|Publication number||US4614864 A|
|Application number||US 06/614,360|
|Publication date||Sep 30, 1986|
|Filing date||May 29, 1984|
|Priority date||May 29, 1984|
|Publication number||06614360, 614360, US 4614864 A, US 4614864A, US-A-4614864, US4614864 A, US4614864A|
|Inventors||Frederick Y. Wu|
|Original Assignee||The Perkin-Elmer Corporation|
|Export Citation||BiBTeX, EndNote, RefMan|
|Patent Citations (4), Referenced by (16), Classifications (6), Legal Events (6)|
|External Links: USPTO, USPTO Assignment, Espacenet|
This invention relates to the field of microlithography and, more particularly, to apparatus for detecting defocus. The apparatus is particularly adapted, among other possible uses, for use with microlithography projection systems.
Reciprocal imaging systems are known such as, for example, the system described in the publication entitled "Reciprocal Optical System for Measuring the State of Focus of Reflected Images", Journal of the Optical Society of America, Vol. 58, No. 12, p. 1607, December 1968, by H. D. Crane and G. L. Pressman.
This prior art system involved imaging an illuminated pattern onto a reflecting surface and reimaging the reflection back through the same optical system onto the original pattern. If the first image is in focus on the reflecting surface, then by optical reciprocity, the returned image is congruent with and superimposed upon the original source pattern. As the reflecting surface moves out of the image plane, some of the returned light falls beyond the input pattern. Thus, intercepted light is nominally zero when the mirror is in the image plane, and increases with displacement in either direction away from focus. In practice there are serious problems arising from the need to separate the intercepted light from the projected light (that which will form the wafer image) and other sources of stray light.
Briefly, the present invention is directed to new and improved apparatus for detecting defocus which is characterized by means for mounting a reticle, means for illuminating the reticle, a beam splitter, and projection lens means. In addition, the detecting defocus apparatus includes means for mounting a photosensitive surface such as a wafer at a primary image plane of the projection lens means, said beam splitter and said projection lens means being arranged to project an image of the reticle on the wafer, and a mask complementary to said reticle being mounted in a secondary image plane. Further, the beam splitter and the projection lens means are arranged to reimage light reflected from the wafer on the complementary mask and detector means are provided to collect light transmitted by the complementary mask. In addition, according to the invention, means are provided for modulating the wafer, and phase-sensitive demodulation means are provided for demodulating the output of the detector means to obtain a bipolar electrical focus error signal.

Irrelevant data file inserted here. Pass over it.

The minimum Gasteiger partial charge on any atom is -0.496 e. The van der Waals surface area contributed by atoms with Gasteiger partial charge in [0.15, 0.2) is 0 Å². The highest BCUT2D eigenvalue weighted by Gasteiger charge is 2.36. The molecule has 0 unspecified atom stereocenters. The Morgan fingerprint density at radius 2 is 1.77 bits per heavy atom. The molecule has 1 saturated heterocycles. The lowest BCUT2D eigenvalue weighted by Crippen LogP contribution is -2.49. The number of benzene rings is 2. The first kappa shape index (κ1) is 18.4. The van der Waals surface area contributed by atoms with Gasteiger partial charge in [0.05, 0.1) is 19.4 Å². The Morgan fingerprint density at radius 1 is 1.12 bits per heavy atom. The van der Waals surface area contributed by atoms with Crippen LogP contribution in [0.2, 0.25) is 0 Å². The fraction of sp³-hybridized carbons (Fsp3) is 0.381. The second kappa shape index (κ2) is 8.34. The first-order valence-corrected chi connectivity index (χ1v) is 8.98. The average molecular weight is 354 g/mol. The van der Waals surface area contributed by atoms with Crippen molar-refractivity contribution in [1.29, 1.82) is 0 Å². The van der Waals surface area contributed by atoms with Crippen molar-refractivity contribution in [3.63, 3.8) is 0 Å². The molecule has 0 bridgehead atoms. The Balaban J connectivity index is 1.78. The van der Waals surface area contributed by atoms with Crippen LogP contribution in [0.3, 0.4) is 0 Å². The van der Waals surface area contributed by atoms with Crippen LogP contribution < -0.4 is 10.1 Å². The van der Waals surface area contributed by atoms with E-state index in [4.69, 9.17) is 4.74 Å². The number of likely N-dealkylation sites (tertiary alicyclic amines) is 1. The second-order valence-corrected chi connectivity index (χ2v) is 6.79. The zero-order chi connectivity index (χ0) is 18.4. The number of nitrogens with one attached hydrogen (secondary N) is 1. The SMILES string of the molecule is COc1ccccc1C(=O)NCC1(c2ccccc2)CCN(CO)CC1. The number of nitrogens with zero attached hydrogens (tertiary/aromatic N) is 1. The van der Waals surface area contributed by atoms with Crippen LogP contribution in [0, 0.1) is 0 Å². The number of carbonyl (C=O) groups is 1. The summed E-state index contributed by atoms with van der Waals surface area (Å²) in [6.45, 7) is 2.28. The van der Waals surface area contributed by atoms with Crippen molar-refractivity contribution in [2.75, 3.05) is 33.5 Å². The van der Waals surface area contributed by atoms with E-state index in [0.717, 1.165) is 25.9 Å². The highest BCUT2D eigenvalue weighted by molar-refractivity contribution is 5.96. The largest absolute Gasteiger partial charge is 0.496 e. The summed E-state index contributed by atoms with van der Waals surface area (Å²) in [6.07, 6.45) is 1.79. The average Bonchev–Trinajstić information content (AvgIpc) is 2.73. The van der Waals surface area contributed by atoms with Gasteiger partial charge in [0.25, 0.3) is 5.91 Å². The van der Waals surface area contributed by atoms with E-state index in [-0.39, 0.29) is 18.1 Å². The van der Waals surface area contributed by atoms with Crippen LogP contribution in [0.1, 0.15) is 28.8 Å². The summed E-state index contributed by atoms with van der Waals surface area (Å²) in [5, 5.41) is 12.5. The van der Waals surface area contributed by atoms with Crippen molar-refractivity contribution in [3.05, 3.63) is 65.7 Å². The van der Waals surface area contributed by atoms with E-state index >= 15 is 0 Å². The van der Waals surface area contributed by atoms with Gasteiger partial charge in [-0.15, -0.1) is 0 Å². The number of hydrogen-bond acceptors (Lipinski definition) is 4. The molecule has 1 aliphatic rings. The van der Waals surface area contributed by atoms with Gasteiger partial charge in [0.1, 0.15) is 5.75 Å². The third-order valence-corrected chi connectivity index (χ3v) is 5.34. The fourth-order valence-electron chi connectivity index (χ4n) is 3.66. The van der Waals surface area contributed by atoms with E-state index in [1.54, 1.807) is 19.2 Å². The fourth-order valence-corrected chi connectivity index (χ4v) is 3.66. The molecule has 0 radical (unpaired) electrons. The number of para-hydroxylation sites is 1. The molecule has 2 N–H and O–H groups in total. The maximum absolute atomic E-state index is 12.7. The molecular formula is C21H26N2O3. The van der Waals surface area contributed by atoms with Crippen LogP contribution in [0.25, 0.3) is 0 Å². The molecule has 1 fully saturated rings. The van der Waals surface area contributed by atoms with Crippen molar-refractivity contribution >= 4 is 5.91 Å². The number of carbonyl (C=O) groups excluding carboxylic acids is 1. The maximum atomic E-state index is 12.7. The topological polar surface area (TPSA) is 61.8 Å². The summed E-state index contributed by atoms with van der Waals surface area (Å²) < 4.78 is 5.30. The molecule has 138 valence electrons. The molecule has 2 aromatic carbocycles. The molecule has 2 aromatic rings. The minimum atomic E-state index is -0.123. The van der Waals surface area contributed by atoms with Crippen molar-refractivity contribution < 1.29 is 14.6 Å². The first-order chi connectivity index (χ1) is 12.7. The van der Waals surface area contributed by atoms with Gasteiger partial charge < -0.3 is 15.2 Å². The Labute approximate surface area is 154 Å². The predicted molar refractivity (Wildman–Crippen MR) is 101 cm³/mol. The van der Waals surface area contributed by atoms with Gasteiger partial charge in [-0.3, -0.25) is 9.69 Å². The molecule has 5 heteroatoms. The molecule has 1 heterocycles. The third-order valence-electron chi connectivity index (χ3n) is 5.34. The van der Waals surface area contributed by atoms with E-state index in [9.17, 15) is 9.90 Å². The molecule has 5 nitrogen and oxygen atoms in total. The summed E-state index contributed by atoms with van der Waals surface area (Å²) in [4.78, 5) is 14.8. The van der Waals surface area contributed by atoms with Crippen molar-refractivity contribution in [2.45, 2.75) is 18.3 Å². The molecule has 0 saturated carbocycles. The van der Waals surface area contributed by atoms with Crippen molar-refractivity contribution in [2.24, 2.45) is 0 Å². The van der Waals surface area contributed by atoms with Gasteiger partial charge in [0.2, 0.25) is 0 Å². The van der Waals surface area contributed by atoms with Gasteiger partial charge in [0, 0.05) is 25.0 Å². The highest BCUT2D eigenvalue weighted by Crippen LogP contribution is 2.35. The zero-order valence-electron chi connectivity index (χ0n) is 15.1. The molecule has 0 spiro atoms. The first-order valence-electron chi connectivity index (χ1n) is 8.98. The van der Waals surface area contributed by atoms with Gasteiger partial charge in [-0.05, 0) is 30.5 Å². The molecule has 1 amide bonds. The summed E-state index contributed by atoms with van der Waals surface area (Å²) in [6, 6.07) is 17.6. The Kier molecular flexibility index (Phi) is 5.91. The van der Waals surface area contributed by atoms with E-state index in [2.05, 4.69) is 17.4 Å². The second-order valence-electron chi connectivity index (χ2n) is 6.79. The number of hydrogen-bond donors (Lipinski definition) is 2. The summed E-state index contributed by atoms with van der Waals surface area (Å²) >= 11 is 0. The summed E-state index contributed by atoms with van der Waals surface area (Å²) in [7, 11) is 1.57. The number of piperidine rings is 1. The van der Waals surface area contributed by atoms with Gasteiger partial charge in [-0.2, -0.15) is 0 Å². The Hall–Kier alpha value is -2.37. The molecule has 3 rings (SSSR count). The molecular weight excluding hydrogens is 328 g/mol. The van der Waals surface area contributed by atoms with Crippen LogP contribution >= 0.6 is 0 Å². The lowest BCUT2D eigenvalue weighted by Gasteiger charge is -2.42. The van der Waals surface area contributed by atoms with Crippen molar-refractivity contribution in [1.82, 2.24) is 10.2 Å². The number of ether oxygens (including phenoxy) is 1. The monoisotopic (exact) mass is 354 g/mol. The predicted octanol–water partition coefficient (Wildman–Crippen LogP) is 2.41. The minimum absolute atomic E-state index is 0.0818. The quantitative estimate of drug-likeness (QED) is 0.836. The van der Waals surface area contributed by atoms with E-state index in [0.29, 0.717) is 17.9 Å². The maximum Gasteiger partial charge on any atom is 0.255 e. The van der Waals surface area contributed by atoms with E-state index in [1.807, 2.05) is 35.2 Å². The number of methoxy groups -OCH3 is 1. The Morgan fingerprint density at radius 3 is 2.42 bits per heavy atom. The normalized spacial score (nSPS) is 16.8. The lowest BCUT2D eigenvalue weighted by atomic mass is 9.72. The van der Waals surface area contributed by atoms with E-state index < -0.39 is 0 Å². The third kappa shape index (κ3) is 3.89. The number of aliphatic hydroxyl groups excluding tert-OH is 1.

There has thus been outlined rather broadly the more important features of the invention in order that the detailed description thereof that follows may be better understood, and in order that the present contribution to the art may be better appreciated. There are, of course, additional features of the invention that will be described hereinafter which will form the subject of the claims appended thereto. Those skilled in the art will appreciate that the conception upon which the disclosure is based may readily be utilized as a basis for the designing of other systems for carrying out the several purposes of the invention. It is important, therefore, that the claims be regarded as including such equivalent systems as do not depart from the spirit and scope of the invention. A specific embodiment of the invention has been chosen for purposes of illustration and description, and is shown in the accompanying drawings, forming a part of the specification.
FIG. 1 is a schematic diagram showing apparatus for detecting defocus, according to the present invention;
FIGS. 2a-2d are graphic representations of the waveforms of the optical signals showing the occurrence of defocus;
FIG. 3 is a graphic representation showing wafer position versus detector output;
FIG. 4 is a schematic diagram of an electrical circuit for processing the detector output signals; and
FIG. 5 is a graphic representation showing the lock-in amplifier output versus wafer position.
Apparatus for detecting defocus according to the invention is shown in FIG. 1, wherein light from a light source 10 illuminates a high contrast object or reticle 12 mounted on a reticle mount. The reticle is to be imaged onto a wafer 14 or other photosensitive surface mounted on a wafer platform in the primary image plane. The image is projected via a beam splitter 16 and projection lens 18. The specular component of light reflective from the wafer 14 forms a "reflected image" via the beam splitter 16. This reflected light is reimaged in a secondary image plane in which is located a "complementary mask" 20, which is essentially a negative of the reticle 12. That is, the transparent parts of the reticle 12 are opaque on the mask 20 and vice versa and, as a result, the mask serves to block most of the light in the reflected image. Behind the mask 20 is a field lens 22 and a detector 24, which collects whatever light that gets through the mask.